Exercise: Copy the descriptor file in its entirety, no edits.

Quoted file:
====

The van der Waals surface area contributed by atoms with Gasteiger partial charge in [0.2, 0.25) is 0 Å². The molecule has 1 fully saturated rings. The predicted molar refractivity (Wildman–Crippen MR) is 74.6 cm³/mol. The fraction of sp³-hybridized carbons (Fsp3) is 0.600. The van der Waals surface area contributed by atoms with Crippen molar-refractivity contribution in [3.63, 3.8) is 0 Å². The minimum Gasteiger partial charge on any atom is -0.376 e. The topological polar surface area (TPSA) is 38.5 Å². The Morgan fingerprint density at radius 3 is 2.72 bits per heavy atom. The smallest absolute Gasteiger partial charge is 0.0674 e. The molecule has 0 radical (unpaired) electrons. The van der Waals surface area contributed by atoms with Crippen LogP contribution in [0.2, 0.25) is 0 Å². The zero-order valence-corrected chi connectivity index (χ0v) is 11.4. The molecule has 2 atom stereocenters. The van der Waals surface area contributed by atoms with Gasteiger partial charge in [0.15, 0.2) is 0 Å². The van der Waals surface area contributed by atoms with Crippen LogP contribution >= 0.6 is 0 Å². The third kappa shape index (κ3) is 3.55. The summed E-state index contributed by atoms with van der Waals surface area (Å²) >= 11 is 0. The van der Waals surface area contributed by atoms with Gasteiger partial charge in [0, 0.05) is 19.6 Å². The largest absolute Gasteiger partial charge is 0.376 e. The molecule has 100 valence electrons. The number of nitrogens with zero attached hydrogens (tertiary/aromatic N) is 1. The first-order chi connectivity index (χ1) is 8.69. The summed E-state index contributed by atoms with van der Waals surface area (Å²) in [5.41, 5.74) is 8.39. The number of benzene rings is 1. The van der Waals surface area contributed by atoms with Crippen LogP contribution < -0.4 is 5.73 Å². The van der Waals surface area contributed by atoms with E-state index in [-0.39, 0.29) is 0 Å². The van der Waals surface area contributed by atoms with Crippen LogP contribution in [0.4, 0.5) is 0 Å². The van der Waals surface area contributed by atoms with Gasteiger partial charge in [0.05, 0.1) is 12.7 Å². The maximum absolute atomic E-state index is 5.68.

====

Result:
The van der Waals surface area contributed by atoms with Gasteiger partial charge in [0.2, 0.25) is 0 Å². The molecule has 1 fully saturated rings. The predicted molar refractivity (Wildman–Crippen MR) is 74.6 cm³/mol. The fraction of sp³-hybridized carbons (Fsp3) is 0.600. The van der Waals surface area contributed by atoms with Crippen molar-refractivity contribution in [3.63, 3.8) is 0 Å². The minimum Gasteiger partial charge on any atom is -0.376 e. The topological polar surface area (TPSA) is 38.5 Å². The Morgan fingerprint density at radius 3 is 2.72 bits per heavy atom. The smallest absolute Gasteiger partial charge is 0.0674 e. The molecule has 0 radical (unpaired) electrons. The van der Waals surface area contributed by atoms with Crippen LogP contribution in [0.2, 0.25) is 0 Å². The zero-order valence-corrected chi connectivity index (χ0v) is 11.4. The molecule has 2 atom stereocenters. The van der Waals surface area contributed by atoms with Gasteiger partial charge in [0.15, 0.2) is 0 Å². The van der Waals surface area contributed by atoms with Crippen LogP contribution >= 0.6 is 0 Å². The third kappa shape index (κ3) is 3.55. The summed E-state index contributed by atoms with van der Waals surface area (Å²) >= 11 is 0. The van der Waals surface area contributed by atoms with Gasteiger partial charge in [0, 0.05) is 19.6 Å². The largest absolute Gasteiger partial charge is 0.376 e. The molecule has 100 valence electrons. The number of nitrogens with zero attached hydrogens (tertiary/aromatic N) is 1. The first-order chi connectivity index (χ1) is 8.69. The summed E-state index contributed by atoms with van der Waals surface area (Å²) in [5.41, 5.74) is 8.39. The number of benzene rings is 1. The van der Waals surface area contributed by atoms with Crippen LogP contribution < -0.4 is 5.73 Å². The van der Waals surface area contributed by atoms with E-state index in [-0.39, 0.29) is 0 Å². The van der Waals surface area contributed by atoms with Crippen LogP contribution in [0.4, 0.5) is 0 Å². The van der Waals surface area contributed by atoms with Gasteiger partial charge in [0.05, 0.1) is 12.7 Å². The maximum absolute atomic E-state index is 5.68.